Flashcards in Movement lecture 1: Limb development Deck (37):
When does limb development take place?
Mid-late embryonic phase, weeks 4-8.
What is visible at the end of week 4?
Limb buds are visible as outpouchings from the ventrolateral body wall.
What does core limb bud tissue consist of?
Derived from lateral plate mesoderm covered by a layer of ectoderm.
What does the limb bud mesoderm core differentiate into?
What will the mesenchyme form?
Bones and connective tissue.
What germ layer is the skeletal muscle of the limbs derived from?
What happens to the paraxial mesoderm either side of the neural tube and how is this relevant to limb development?
Develops into somites. These will migrate into limb buds and form skeletal muscle.
Describe somite differetiation in the limb buds.
1. Divide into a ventral part called the sclerotome, which forms the vertebral column.
2. The dorsolateral part forms a dermomyotome which divides into a dermatome and a myotome.
3. The dermatome gives rise to the dermis of the skin and the myotome gives rise to skeletal muscles.
What two components does the myotome differentiate into?
Dorsal epimere and ventral hypomere.
What develops from the epimere?
Back muscles which are innervated by the dorsal rami of spinal nerves.
What develops from the hypomere?
Muscles of thoracic and abdominal walls and muscles of limbs which are innervated by the ventral rami of spinal nerves.
Does limb skeletal muscle form from hypomere or epimere?
Hypomere - region adjacent to the level of the developing upper (C5-8) and lower (L3-5) limb buds.
How is the hypomere divided?
Into the posterior and anterior condensation.
Which muscles are derived from the posterior condesation?
Extensors and supinators of the upper limbs.
Extensors and abductors of lower limbs.
What is the origin of the nerve supply to the limbs?
Ventral primary rami.
What is the origin of the nerve supply to the upper limb?
Brachial plexus C5-T1
What is the origin of the nerve supply to the lower limb?
Why do anterior and posterior compartments of limbs have different nerve supplies?
Each spinal nerve migrates into the limb bud with the developing musculature as anterior and posterior branches.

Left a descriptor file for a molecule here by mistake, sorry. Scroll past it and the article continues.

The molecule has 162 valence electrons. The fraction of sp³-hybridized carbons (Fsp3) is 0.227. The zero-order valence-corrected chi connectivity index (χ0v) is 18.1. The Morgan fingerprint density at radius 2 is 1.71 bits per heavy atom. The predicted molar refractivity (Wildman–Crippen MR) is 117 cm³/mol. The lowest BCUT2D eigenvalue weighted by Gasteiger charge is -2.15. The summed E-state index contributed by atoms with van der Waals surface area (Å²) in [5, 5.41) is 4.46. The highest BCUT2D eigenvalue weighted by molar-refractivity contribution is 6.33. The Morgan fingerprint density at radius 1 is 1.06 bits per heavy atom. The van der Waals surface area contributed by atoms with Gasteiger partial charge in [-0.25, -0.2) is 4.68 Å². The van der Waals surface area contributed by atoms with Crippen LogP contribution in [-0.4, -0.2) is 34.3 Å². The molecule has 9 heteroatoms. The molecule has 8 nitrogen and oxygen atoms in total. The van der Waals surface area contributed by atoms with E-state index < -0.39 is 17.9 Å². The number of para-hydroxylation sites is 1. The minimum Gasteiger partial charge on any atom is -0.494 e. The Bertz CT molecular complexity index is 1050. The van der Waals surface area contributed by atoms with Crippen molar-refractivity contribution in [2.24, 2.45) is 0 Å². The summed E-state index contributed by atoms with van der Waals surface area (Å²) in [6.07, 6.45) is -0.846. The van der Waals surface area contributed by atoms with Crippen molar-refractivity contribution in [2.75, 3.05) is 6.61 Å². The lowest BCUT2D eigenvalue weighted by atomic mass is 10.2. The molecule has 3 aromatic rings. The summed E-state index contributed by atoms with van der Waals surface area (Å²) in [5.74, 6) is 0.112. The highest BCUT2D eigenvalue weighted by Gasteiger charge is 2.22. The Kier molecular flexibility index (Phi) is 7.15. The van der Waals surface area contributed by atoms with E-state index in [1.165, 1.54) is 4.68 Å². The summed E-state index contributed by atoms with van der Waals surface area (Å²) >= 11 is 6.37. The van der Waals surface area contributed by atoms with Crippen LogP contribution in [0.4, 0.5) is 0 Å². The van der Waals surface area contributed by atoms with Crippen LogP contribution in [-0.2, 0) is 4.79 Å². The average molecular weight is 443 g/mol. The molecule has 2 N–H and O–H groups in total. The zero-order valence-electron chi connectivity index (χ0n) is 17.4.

Between what weeks does limb rotation occur?
Describe the rotation of the upper limbs.
Upper limbs rotate 90° laterally so flexors lie anteriorly.
Describe the rotation of the lower limbs.
Lower limbs rotate 90° medially so flexors lie posteriorly.
What are the axes of the limb?
Proximodistal – from the shoulder/hip to the hand/foot
Craniocaudal – the thumb is most cranial digit and the little finger is most caudal
Dorsoventral – the palm of the hand and sole of the foot are ventral and the knuckle side of the hand/foot are dorsal
What is secreted by the lateral plate mesoderm forming the mesenchymal core of the limb bud?
Fibroblast growth factor (Fgf 10).
What is the function of the apical ectodermal ridge?
Expresses fibroblastic growth factors -Fgf 4 and 8. These cause rapid proliferation of mesenchymal cells underlying the AER – the progress zone. The progress zone maintains proximodistal outgrowth of the limb.
What is the effect of early removal of the AER?
The limb is extremely forshortened.
What is the effect of late removal of the AER?
The limb is partially forshortened.
What is the effect of implanting Fgf-soaked beads?
Supernumerary limbs at the site of implantation.
How is dorsoventral patterning controlled?
The dorsal ectoderm expresses Wnt7 whereas the ventral ectoderm expresses Engrailed-1 which inhibits Wnt7
What happens to Wnt7 knockout mice?
They develop foot pads on the dorsal and ventral surface.
How is the craniocaudal axis determined?
The craniocaudal axis is determined by a small region of mesenchyme in the caudal part of the limb bud – the zone of polarising activity (ZPA) - where sonic hedgehog (Shh) is expressed.
Shh diffuses from the ZPA in a cranial direction.
How does sonic hedgehog protein work?
High concentration of Shh induces formation of caudal structures e.g. little finger whereas low concentration induces formation of cranial structures e.g. thumb.
How are digits formed?
Fingers and toes are formed by programmed cell death (apoptosis) in the AER. This splits the AER into 5 parts which continue to grow to form fingers.
Complete absence of a limb e.g. early loss of Fgf signalling.
Partial absence of a limb e.g. later or partial loss of Fgf signalling.
Digits develop prematurely. Proximal elements of limb absent e.g. flipper limb. Can be due to genetic factors or teratogen e.g. Thalidomide inhibits Fgf 10 and 8 expression.
Fused digits. Failure of apoptosis.